They know how much their associates can bill and they know what it costs to get an associate to stick around in their market. If they lower their compensation to 20% of revenues, then the associates will quit.

What to do?

Raise prices. You’re selling service at a money-losing price. That’s why the associate won’t stay for 20%–because 20% of what you’re currently charging the clients is not enough. You may not feel as if your prices are low, but being unable to maintain these compensation ratios is a good indicator of underpricing.

Take a few minutes and do the math. Determine what percentage you’re paying your associates.

Look at their dollars collected this year. Look at their compensation. Divide compensation by collection and see what you get.

Quick example: An associate generates $300,000. The associate is paid $60,000. My calculator says the firm is paying 20%. It’s also paying, on top of the salary, about $7,000 in health insurance, $9,000 in payroll taxes, FUTA, SUTA, etc., $2,000 in malpractice coverage, and $2,000 in continuing education, licensing, and bar association fees. The associate is getting 20% of revenue in pay. The additional cost amounts to about 6% for a total of 26% of the revenue produced by the associate. That’s a good number.

If, however, you do the math and find you’re higher than my example, then you’re probably not taking home as much money as you’d like. I would submit that we just found the solution to the problem.

You need to raise your price if you’re going to have a profitable business.

What if you can’t raise the price?

Not every service is worth selling. That’s the harsh reality of business. Sometimes it costs more to deliver a service than the market is willing to pay.

In some markets, everyone washes their own car, cuts their own lawn, and paints their own house. Some folks do their own tax returns, handle their own speeding tickets, and use online forms to prepare their own wills.

Just because you can do it better for them doesn’t mean they’re willing to pay for it.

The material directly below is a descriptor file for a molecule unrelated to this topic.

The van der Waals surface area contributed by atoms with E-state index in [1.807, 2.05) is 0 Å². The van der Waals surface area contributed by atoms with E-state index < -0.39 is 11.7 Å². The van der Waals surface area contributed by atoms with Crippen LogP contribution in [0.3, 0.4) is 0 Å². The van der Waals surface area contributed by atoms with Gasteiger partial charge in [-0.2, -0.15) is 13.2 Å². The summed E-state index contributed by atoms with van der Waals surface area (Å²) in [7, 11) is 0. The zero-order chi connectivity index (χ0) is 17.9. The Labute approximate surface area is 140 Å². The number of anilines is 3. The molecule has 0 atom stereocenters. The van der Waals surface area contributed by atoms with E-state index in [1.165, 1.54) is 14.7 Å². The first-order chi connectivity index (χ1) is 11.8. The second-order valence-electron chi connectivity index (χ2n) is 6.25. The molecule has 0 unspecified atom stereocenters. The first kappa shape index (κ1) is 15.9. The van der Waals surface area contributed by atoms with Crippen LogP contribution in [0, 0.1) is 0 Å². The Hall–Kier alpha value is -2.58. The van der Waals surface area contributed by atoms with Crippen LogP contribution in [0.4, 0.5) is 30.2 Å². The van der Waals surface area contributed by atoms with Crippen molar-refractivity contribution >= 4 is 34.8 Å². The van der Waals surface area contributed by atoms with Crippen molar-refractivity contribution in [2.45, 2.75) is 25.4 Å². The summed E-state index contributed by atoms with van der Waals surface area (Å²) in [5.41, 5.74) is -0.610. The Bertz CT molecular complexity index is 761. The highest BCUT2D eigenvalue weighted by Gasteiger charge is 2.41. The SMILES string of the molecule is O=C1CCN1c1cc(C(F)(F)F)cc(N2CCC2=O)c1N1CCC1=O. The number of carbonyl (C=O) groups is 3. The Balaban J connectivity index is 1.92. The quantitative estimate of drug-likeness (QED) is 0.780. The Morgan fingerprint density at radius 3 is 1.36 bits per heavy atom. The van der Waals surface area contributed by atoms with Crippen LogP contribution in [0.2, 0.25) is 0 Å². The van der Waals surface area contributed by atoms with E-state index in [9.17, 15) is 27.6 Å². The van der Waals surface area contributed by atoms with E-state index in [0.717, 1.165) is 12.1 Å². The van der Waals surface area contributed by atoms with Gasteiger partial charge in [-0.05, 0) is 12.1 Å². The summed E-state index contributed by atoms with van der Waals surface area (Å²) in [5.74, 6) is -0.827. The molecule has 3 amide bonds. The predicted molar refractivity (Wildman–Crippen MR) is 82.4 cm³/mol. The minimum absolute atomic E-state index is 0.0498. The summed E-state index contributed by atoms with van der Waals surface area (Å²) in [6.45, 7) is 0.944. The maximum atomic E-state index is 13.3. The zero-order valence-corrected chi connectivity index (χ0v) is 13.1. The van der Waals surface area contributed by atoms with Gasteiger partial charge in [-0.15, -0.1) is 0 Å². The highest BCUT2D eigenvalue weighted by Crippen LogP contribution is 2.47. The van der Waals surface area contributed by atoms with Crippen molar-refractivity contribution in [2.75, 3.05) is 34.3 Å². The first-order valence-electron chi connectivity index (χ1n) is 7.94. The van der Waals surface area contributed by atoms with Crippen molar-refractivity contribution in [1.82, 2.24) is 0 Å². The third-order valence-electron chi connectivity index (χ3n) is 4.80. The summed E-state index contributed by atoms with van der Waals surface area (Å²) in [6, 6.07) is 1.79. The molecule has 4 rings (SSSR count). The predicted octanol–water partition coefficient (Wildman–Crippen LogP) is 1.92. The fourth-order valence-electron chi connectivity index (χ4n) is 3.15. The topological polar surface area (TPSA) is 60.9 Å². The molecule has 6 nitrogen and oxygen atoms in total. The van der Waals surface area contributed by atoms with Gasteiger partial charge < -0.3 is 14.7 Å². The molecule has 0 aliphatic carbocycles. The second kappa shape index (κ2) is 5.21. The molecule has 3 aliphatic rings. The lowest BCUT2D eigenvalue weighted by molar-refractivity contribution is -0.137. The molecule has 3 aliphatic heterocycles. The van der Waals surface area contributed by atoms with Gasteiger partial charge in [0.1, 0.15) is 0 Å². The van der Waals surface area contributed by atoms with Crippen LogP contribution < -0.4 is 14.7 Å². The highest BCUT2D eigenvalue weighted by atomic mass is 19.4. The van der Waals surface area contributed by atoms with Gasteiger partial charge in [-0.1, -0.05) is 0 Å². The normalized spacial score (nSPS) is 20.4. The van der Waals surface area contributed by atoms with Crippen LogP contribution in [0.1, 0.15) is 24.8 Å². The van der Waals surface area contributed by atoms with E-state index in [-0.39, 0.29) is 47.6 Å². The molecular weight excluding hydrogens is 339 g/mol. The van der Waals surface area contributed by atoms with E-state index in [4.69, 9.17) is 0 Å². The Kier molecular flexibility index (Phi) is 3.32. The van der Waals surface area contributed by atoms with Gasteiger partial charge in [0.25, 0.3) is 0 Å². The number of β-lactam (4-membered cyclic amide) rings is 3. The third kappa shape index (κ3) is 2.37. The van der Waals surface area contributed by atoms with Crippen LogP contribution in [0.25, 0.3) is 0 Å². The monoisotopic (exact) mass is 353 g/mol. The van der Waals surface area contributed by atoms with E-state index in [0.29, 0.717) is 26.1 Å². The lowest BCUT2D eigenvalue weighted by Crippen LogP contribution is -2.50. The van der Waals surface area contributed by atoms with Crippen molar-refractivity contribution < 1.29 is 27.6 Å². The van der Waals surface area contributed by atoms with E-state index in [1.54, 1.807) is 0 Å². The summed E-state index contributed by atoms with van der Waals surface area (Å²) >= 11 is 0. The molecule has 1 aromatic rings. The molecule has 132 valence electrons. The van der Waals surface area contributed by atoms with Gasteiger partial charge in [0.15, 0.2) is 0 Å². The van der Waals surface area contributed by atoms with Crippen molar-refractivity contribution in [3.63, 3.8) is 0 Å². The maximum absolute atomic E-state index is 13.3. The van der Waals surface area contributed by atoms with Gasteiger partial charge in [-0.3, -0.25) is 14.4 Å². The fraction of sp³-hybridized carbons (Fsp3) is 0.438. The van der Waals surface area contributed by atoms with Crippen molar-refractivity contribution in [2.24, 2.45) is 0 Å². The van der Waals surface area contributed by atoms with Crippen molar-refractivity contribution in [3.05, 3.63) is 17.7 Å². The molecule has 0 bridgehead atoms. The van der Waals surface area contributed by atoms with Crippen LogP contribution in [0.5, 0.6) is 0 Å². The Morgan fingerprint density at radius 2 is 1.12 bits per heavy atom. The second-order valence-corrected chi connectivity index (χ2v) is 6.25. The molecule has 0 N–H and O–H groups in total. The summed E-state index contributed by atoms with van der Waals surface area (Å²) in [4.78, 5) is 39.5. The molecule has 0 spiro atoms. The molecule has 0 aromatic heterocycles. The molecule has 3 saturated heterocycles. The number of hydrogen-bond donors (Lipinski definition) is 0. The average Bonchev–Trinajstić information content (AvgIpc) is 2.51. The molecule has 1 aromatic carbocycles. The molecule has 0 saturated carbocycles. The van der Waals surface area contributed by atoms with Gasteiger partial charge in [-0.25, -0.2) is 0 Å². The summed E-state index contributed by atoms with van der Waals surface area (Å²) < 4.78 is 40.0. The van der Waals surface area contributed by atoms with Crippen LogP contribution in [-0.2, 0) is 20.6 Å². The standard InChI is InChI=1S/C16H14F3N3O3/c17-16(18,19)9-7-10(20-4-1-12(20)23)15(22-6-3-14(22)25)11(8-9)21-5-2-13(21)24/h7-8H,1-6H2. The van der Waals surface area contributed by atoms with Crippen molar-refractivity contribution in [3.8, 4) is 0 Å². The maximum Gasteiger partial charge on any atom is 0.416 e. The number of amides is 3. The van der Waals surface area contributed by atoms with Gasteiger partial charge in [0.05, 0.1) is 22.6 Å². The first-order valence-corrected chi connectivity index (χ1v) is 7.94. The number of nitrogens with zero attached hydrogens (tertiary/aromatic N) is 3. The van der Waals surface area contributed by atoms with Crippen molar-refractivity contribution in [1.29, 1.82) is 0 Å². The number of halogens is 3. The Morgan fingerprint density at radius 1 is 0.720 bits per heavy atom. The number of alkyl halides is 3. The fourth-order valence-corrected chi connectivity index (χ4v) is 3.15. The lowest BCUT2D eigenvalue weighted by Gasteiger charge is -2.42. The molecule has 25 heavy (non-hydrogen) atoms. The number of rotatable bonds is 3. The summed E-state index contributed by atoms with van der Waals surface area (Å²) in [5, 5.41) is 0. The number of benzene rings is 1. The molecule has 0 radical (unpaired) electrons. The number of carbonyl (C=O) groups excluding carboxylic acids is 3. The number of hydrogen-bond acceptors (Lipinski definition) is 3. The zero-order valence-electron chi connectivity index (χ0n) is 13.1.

You’ve either got to change their mind about the price or stop selling what you’re selling. Not every service is worth selling in every market.

And just as a reminder, those services worth selling require consistent marketing aimed at a carefully considered target client who is receptive to a good story. When you tell the right story to the right person, the price they’ll accept is more than adequate to pay you and your team.

The price is a function of marketing. Better marketing equals better pricing. Better pricing equals better associates. Better associates equal better client satisfaction. With the right price, you’ll deliver on your promises and commitments to your clients, your team, and your family.

Associate pay issues open a can of worms

You’re asking the associate compensation question for one of these reasons:

1. You’re about to hire your first associate

2. You’re being pressured by associates for more money

3. You’re paying your associates more than you’re paying yourself

4. You’re suffering from excessive associate turnover

The associate compensation question is deeper than it initially seems. It opens the door to unraveling the core problems in the law firm. Associates give us the leverage to do more legal work, but they also amplify the fundamental problems with our structure. They expose the tenuous nature of our law firm business model.

It’s tempting to blame the associate’s greed when compensation issues arise. It’s also tempting to accept turnover as a part of business life. But, resolving the core law firm financial issues will happen eventually–one way or another. The associate compensation issue forces these concerns to the forefront. Resolving the underlying financial issues gets the law firm on a healthy course and fixes big problems before they get even bigger.